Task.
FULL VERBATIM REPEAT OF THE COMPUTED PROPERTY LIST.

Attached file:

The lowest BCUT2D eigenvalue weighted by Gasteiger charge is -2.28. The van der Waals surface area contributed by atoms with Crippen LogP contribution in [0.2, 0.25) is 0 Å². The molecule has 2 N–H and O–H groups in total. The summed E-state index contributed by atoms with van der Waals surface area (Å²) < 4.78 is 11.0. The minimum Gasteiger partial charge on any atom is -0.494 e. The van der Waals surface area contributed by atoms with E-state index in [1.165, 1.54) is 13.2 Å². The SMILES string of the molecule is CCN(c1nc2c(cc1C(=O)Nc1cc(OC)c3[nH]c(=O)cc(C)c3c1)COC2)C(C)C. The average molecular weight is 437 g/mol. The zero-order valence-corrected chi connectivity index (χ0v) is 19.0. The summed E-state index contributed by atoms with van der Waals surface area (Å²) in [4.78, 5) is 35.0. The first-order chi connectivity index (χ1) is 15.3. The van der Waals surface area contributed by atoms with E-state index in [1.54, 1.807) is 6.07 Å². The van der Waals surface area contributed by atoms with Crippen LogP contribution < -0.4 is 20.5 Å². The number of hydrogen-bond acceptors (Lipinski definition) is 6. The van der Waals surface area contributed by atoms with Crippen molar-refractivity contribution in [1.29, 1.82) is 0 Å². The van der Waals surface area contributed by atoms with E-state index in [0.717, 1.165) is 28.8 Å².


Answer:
The lowest BCUT2D eigenvalue weighted by Gasteiger charge is -2.28. The van der Waals surface area contributed by atoms with Crippen LogP contribution in [0.2, 0.25) is 0 Å². The molecule has 2 N–H and O–H groups in total. The summed E-state index contributed by atoms with van der Waals surface area (Å²) < 4.78 is 11.0. The minimum Gasteiger partial charge on any atom is -0.494 e. The van der Waals surface area contributed by atoms with E-state index in [1.165, 1.54) is 13.2 Å². The SMILES string of the molecule is CCN(c1nc2c(cc1C(=O)Nc1cc(OC)c3[nH]c(=O)cc(C)c3c1)COC2)C(C)C. The average molecular weight is 437 g/mol. The zero-order valence-corrected chi connectivity index (χ0v) is 19.0. The summed E-state index contributed by atoms with van der Waals surface area (Å²) in [4.78, 5) is 35.0. The first-order chi connectivity index (χ1) is 15.3. The van der Waals surface area contributed by atoms with E-state index in [1.54, 1.807) is 6.07 Å². The van der Waals surface area contributed by atoms with Crippen LogP contribution < -0.4 is 20.5 Å². The number of hydrogen-bond acceptors (Lipinski definition) is 6. The van der Waals surface area contributed by atoms with Crippen molar-refractivity contribution in [1.29, 1.82) is 0 Å². The van der Waals surface area contributed by atoms with E-state index in [0.717, 1.165) is 28.8 Å².